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### Percentage increase and decrease inquiry

The prompt was devised by Amanda Kirby (a secondary school mathematics teacher). It has been inspired by bar modelling, which has become more common in UK classrooms since the growth of interest in Singapore. As a tool, the bar model can be used to teach a variety of mathematical concepts from ratio to solving algebraic equations. However, Amanda does not take the conventional classroom approach of introducing a problem and then the tool with which to solve it. Instead, she has made the tool itself the starting point. In this way, students are expected to construct a conceptual understanding of the bar model, rather than simply accept it as part of a procedure that helps to get the correct answer. The inclusion of '100' invites students to link the bar models to percentages and multipliers used in percentage increase and decrease.

Singapore framework
The Singapore Mathematics Framework incorporates five inter-related components: concepts, skills, processes, attitudes and metacognition. The Ministry of Education explains that the components underpin problem-solving, which, it contends, is central to mathematics learning. Basing their definition on Polya's work in, for example, How to Solve It, the ministry defines problem solving as involving "the acquisition and application of mathematics concepts and skills in a wide range of situations, including non-routine, open-ended and real-world problems."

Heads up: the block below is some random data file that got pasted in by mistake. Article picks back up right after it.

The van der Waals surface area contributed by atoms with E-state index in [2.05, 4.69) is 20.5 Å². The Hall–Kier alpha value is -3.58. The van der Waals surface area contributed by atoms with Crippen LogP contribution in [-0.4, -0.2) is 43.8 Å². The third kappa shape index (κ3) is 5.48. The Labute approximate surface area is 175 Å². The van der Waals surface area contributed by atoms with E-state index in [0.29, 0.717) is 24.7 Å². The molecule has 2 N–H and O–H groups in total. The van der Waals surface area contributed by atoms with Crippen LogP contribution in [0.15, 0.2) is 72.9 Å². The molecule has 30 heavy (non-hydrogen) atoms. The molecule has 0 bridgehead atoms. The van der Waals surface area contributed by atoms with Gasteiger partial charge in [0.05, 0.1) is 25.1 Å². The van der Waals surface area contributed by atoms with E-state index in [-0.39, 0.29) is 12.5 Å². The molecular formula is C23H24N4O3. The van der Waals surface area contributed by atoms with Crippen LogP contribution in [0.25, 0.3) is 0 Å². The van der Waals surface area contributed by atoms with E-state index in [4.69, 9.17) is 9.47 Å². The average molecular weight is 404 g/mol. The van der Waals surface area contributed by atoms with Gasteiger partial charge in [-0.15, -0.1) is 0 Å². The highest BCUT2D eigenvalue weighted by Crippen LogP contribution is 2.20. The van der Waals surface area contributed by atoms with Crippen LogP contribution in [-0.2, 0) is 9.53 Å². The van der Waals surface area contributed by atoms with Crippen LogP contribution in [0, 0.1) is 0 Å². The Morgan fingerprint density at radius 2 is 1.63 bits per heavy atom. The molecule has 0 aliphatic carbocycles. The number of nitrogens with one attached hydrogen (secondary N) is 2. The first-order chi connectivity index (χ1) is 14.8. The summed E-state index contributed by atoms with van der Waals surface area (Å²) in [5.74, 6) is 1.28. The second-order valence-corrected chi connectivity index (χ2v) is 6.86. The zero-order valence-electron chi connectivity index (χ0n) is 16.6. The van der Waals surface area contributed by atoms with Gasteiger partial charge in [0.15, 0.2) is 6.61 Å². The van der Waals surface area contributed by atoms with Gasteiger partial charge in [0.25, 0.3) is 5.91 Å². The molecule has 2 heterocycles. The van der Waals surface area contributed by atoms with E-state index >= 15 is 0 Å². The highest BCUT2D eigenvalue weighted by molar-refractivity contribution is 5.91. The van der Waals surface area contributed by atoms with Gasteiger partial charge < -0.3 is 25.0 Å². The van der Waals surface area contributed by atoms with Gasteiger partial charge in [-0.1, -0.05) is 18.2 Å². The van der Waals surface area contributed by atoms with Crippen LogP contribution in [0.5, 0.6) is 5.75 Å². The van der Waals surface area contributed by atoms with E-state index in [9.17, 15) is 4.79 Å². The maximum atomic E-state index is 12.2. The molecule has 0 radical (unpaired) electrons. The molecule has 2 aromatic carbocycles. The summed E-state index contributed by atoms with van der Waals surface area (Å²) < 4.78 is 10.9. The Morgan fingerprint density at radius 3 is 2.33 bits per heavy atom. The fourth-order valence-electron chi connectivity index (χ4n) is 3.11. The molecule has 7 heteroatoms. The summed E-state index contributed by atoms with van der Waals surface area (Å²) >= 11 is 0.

The components from Singapore are similar to the five "essential aspects for developing young mathematicians" mentioned in NRICH's post on mastery: conceptual understanding, procedural fluency, strategic competence, adaptive reasoning and productive disposition. At the risk of over-emphasising the similarities, it seems possible to match up the components and aspects (see table).
 Singapore components NRICH essential aspects concepts conceptual understanding skills procedural fluency processes adaptive reasoning attitudes productive disposition metacognition strategic competence
Inquiry maths seeks to promote these characteristics of mathematical thinking. In particular, 'adaptive reasoning' and 'strategic competence' are developed through, respectively, requiring students to bring their current knowledge to bear on understanding a prompt and encouraging them to take a role in directing the inquiry.

Resources
Prompt sheet